AARP study shows only 9% of women feel very confident that they will retire comfortably. Experts weight in
By Deborah Jeanne Sergeant
Many women aged 50–64 face financial hardship, both for affording day-to-day needs and for retirement savings, according to a recent AARP study.
Two-thirds feel concern that prices are rising more quickly than their income. Nearly half scrimped on health expenses because of costs, including missing or reducing doses of prescriptions. For 42%, an unexpected expense of $1,000 would be a major financial setback. Only 9% feel very confident that they will retire comfortably.
The reasons are more complex than pointing at the issues arising from the pandemic. Several factors may have placed these women on shaky ground financially, including domestic violence (which often includes financial abuse and is oriented towards women 97% of the time, according to the FBI), midlife divorce or widowhood, reduced earning potential because of childrearing, reduced earning potential because of providing elder care, and operating a family business or consulting business that has no retirement savings plans.
Short of a time machine to go back and make other choices, women do have options for getting into better financial shape.
Three experts suggest tips women can use to revert that trend.
• “Medicare is the Promised Land for retirees. If you’re 63 and in a position to retire, you’re looking at the better part of $1,000 a month for healthcare and that’s before the $5,000 deductible has been met. For women, it’s probably acute because the two spouses working family structure is common. Oftentimes, in a typical couple, the husband may have the higher paying, more generous benefit. The mother often takes part-time work that doesn’t have bennies. If things don’t work out, they don’t have access to those benefits.
• “To say there aren’t tough choices to be made is painting a rosy picture. You must make difficult choices. She doesn’t have the privilege to help her children. She’s got to start making the choices that her survival must be her primary objective. She must look at her lifestyle and see how modestly she lives. She may need to look at a low-cost apartment. Rent isn’t the end of the world. You don’t need home equity when you die.
• “More and more of my clients have a mortgage in retirement.
• “To budget, start with a $0 and then begin adding in things you have to have. Everything else is extra. That’s the mindset people have to have. You’re not doing your child any favors covering their cell phone bill.
• “Cohabitating can benefit everyone with cheaper childcare and cheaper living expenses.”
— Dean Ripley, wealth management adviser, certified financial planner and principal and founder of Garlock & Associates Financial Planning Group, Phoenix.
• “The first step is to get your affairs in order. Put together a list of assets and liabilities, review insurance policies, your estate plan (i.e. will, trusts, etc.), and create a budget. There are plenty of free apps available that can help you. Mint, Personal Capital and Truebill are a few or your bank may also have a service available to you.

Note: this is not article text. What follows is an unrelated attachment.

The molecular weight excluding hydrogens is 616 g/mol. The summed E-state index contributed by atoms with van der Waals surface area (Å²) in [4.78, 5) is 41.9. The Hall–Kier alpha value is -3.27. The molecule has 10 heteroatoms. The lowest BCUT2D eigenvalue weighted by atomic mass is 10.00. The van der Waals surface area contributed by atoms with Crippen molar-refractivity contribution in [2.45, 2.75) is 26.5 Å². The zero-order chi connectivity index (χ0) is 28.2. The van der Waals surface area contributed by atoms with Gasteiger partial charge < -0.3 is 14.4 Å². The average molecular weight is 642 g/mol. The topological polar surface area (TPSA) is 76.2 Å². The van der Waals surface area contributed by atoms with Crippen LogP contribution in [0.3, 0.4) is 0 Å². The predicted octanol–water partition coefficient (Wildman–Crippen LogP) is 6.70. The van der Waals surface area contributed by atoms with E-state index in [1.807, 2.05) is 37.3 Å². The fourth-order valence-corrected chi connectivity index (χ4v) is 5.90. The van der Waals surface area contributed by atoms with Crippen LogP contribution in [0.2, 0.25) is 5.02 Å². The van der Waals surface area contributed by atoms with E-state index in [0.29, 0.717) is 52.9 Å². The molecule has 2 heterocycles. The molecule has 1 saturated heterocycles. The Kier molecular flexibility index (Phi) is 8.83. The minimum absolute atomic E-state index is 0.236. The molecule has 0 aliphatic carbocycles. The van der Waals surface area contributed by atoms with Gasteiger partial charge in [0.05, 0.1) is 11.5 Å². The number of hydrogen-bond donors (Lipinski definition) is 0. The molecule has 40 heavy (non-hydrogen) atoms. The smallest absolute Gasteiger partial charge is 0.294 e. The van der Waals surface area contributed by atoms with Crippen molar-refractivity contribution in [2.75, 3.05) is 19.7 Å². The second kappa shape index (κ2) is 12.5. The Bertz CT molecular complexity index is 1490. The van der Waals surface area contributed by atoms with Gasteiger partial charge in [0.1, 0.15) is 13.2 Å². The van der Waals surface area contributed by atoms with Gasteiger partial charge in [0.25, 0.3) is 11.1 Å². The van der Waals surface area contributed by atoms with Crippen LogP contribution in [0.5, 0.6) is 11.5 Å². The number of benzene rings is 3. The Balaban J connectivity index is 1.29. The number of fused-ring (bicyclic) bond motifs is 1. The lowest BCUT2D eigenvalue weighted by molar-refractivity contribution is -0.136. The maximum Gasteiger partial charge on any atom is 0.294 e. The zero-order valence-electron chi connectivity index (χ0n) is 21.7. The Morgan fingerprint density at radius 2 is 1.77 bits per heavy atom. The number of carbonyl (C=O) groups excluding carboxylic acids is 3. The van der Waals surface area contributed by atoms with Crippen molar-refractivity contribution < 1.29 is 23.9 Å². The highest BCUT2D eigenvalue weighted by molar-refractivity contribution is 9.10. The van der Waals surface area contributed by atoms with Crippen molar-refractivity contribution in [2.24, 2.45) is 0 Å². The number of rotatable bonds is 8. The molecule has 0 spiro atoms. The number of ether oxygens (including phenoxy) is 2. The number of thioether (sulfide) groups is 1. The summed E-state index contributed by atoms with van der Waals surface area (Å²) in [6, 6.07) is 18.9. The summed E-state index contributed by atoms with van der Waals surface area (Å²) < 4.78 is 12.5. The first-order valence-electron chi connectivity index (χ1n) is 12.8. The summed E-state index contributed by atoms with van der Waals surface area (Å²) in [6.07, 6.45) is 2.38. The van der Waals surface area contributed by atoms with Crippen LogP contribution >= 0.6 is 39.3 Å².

• “There is a little-used strategy called a “reverse budget.” With a reverse budget, you fund your savings goals first then pay your bills. It sounds odd but this will essentially force you to prioritize every expense and cut out what is unneeded.
• “If your employer offers a retirement plan with a match, make sure you’re taking advantage of that and getting the maximum amount allowed.
• “Everyone is different and if you need additional help, reach out to a professional for a more personalized plan.”
— Ryan York, president, investment adviser representative and portfolio manager at York Wealth Management, Syracuse.
• “Work longer. You can go to work if you haven’t been working and try to find an occupation you can do for a long time to supplement your other income sources. There is a fair amount of publicity about the number of retirees who’ve left the workforce because of the pandemic. It’s making a fairly significant difference in the percent of the population that’s employed.
• “Look at ways to reduce expenses like reviewing your cell phone bill. Drop the landline if you don’t need it. Instead of cable TV, there are many more internet options that are more affordable.
You can always reconsider your housing and find something less expensive. A person who’s in a senior citizen age range over 60 might want to look at subsidized housing if their income is such that they don’t have a significant annual income.
• “Reverse mortgage can fit for very specific circumstance. It’s for someone who really wants to remain in the home and has a lot of equity and is an expensive home. They need to understand how the structure works, as these are complex instruments and have a lot of details associated with them. It is not a good idea for a broad swath of the population.
• “In general, getting rid of debt is important but it depends on the person’s circumstances and the cost of the debt.
• “There are tax consequences of liquidating assets. You need to get to a point where you are earning interest on your money rather than paying interest on someone else’s money.”
— Randy L. Zeigler, certified financial planner and private wealth adviser with Ameriprise Financial Services, LLC, Oswego